Categories: Hindu Scripture

Arjuna-The Heroic Archer of the Mahabharata।Hindu Temple Talk

Arjuna, the third Pandava in Mahabharata, born to Kunti and fathered by Indra, is a special child recognized for his remarkable archery skills. Favoured by Bhishma and Drona, he gains blessings from gods, becoming the world’s mightiest warrior. A pillar of strength alongside Bhima for Yudhishthir, Arjuna’s exceptional abilities help reclaim their kingdom in the Kurukshetra war. His complex friendship with Krishna and rivalry with Karna shape his journey. Explore Arjuna’s story in this guide.


Prior to Arjuna’s Birth

In the serene northern hills near Gandhamadana, Pandu, Kunti, and Madri embraced a life away from their kingdom due to Pandu’s curse preventing him from being intimate with a woman. Before Arjuna’s birth, Yudhishthir and Bhima, born of gods Yama and Vayu, became half-siblings to mighty Hanuman. Meanwhile, in Hastinapur, Gandhari and Dhritarashtra raised their hundred sons, with Duryodhana as the eldest. Though not explicitly stated, Pandu’s sons were raised with the hope of becoming future kings. Pandu’s choice of Indra as a role model taught the vital lesson of valuing justice and strength over personal pride and skill.

The Birth of Arjuna

Arjuna’s arrival, a gift from Indra, unfolds amidst an aura of divine anticipation. Prophetic voices proclaim a life brimming with valor, accomplishment, and boundless renown. The hermitage teems with celestial visitors – Nagas, Gandharvas, and esteemed sages like Bharadwaja, Kashyapa, Gautama, and more. Tumbura’s enchanting melodies resonate, while graceful apsaras dance and wise sages bestow their blessings. Amidst this symphony, it’s vividly evident that the newborn, the third Pandava, is destined to ascend as a paramount hero of his era. Born in the month of Falguna, he’s affectionately referred to as Falguna. Arjuna’s appearance is often depicted with curly hair and a warm, coppery complexion.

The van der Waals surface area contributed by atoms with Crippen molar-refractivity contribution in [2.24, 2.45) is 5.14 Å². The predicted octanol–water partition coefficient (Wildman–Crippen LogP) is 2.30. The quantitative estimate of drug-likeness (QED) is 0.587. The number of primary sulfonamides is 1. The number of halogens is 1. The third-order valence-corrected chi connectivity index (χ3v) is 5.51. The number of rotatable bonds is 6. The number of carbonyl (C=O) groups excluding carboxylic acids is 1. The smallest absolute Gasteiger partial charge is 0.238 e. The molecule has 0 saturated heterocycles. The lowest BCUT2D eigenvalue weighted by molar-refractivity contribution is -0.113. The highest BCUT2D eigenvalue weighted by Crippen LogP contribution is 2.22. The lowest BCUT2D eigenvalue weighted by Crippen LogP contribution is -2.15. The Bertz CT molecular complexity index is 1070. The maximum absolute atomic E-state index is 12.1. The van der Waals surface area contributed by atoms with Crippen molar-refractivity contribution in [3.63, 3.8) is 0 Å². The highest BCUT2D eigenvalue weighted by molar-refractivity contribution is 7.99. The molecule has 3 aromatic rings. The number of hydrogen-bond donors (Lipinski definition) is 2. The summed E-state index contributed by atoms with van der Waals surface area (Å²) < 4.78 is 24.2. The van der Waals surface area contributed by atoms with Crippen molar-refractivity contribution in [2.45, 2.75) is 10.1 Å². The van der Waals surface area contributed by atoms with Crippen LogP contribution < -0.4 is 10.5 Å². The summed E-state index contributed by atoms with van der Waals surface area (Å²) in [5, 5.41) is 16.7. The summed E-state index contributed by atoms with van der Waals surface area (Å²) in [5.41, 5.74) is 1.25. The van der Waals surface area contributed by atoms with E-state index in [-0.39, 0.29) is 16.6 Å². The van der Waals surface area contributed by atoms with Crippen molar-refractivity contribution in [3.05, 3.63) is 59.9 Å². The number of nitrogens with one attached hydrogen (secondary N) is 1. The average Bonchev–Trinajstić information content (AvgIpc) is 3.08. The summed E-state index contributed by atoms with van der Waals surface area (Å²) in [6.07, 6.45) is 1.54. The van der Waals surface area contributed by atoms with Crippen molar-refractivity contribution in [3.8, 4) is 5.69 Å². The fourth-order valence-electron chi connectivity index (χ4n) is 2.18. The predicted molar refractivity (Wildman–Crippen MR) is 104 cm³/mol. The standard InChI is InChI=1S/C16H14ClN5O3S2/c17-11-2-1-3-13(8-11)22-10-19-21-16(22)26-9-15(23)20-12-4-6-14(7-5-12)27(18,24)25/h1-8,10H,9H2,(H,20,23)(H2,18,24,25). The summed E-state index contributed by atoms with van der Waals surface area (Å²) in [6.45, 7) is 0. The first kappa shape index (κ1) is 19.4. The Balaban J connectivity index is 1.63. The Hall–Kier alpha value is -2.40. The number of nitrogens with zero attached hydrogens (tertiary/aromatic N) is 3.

The Childhood of Arjuna

Arjuna’s early years are marked by a close bond with his brothers. Born a year after him, Nakula and Sahadeva enter the world with the aid of the Ashwin twins. After a few years, Madri and Pandu pass away, leading Kunti and her sons to return to Hastinapur. Around five years old, Arjuna leaves the serene Gandhamadana and arrives at the royal palace. A favorite of Bhishma, he begins his education under Kripacharya. Unlike the rivalry between Bhima and Duryodhana, Arjuna maintains a friendly demeanor with his Kaurava cousins. As they train in weaponry, Arjuna’s exceptional archery skills make Duryodhana wary.

Drona’s Beloved Student

Arjuna, a young boy of around eight, entered Drona’s life, marking a pivotal moment. Drona swiftly recognized his potential when Arjuna displayed unparalleled focus, impressing the teacher. Arjuna’s dedication was evident as he practiced archery in the dark. Drona pledged to mold him into the finest archer globally, even obstructing a rival’s progress. Drona’s fondness grew as Arjuna saved him from danger and showcased exceptional skills. Due to these incidents and his likable nature, Arjuna became Drona’s favorite student, even surpassing Drona’s own son (Ashwatthama) in his teacher’s affections.

The Grand Graduation Ceremony

At the grand graduation ceremony for the Kuru princes, a showcase of their acquired skills and future rule, a twist unravels. Arjuna, Drona’s prized pupil, takes the spotlight to display his talents. However, a stranger named Karna surprises everyone by flawlessly repeating Arjuna’s feats and challenging him to a duel. Diplomacy, led by Kripa and Bhishma, quells the tension, but Duryodhana supports Karna. Their bond deepens, becoming a recurring thorn for the Pandavas. For Arjuna, this event marks the realization that his equal or superior exists, igniting a lifelong rivalry with Karna. The ceremony becomes a pivotal juncture in the Mahabharata tale.

The Test of Valor

Following the graduation ceremony, Drona tasks his students with a daunting quest: capturing Panchala’s king, Drupada, for ransom. This request demands a war with the mighty Panchala kingdom. The Kuru princes must overcome Panchala’s forces, seizing Drupada as a prisoner. Initially, Arjuna anticipates Kauravas’ failure and secretly lets them take the lead. His prediction proves true, as the Kauravas are defeated. Stepping in, the Pandavas turn the tide and present Drupada to Drona as a token of their victory, solidifying Arjuna’s place of honor.

The Swayamvara of Draupadi

Arjuna wins by hitting the fish’s eye

After escaping Varanavata in disguise, the Pandavas reach Ekachakra. Bhima defeats Bakasura and Vyasa advises them to attend Draupadi’s swayamvara in Panchala. Arjuna wins by hitting the fish’s eye, but Karna is rejected. Post-victory, rivals revolt, defended by Arjuna and Bhima in battles against Karna and Shalya. Safely back, Yudhishthir and Kunti decide Draupadi becomes the common wife. Arjuna agrees, and there’s no discord among the brothers about sharing Draupadi.

Arjuna’s Exile